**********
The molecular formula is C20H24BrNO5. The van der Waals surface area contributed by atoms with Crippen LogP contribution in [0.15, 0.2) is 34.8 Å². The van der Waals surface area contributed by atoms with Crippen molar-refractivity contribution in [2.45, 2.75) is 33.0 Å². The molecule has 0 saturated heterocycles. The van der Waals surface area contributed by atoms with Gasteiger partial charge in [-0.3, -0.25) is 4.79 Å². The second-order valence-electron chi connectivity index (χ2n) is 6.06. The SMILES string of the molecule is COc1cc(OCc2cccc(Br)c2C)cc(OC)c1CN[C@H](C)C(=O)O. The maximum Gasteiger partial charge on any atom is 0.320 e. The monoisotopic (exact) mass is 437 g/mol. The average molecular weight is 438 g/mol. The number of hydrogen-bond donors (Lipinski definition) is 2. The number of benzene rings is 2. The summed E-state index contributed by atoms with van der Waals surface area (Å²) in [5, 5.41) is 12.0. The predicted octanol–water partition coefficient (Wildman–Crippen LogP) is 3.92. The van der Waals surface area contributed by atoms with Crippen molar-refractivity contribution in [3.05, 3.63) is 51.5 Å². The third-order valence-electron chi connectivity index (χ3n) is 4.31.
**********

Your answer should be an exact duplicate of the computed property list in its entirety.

The molecular formula is C20H24BrNO5. The van der Waals surface area contributed by atoms with Crippen LogP contribution in [0.15, 0.2) is 34.8 Å². The van der Waals surface area contributed by atoms with Crippen molar-refractivity contribution in [2.45, 2.75) is 33.0 Å². The molecule has 0 saturated heterocycles. The van der Waals surface area contributed by atoms with Gasteiger partial charge in [-0.3, -0.25) is 4.79 Å². The second-order valence-electron chi connectivity index (χ2n) is 6.06. The SMILES string of the molecule is COc1cc(OCc2cccc(Br)c2C)cc(OC)c1CN[C@H](C)C(=O)O. The maximum Gasteiger partial charge on any atom is 0.320 e. The monoisotopic (exact) mass is 437 g/mol. The average molecular weight is 438 g/mol. The number of hydrogen-bond donors (Lipinski definition) is 2. The number of benzene rings is 2. The summed E-state index contributed by atoms with van der Waals surface area (Å²) in [5, 5.41) is 12.0. The predicted octanol–water partition coefficient (Wildman–Crippen LogP) is 3.92. The van der Waals surface area contributed by atoms with Crippen molar-refractivity contribution in [3.05, 3.63) is 51.5 Å². The third-order valence-electron chi connectivity index (χ3n) is 4.31.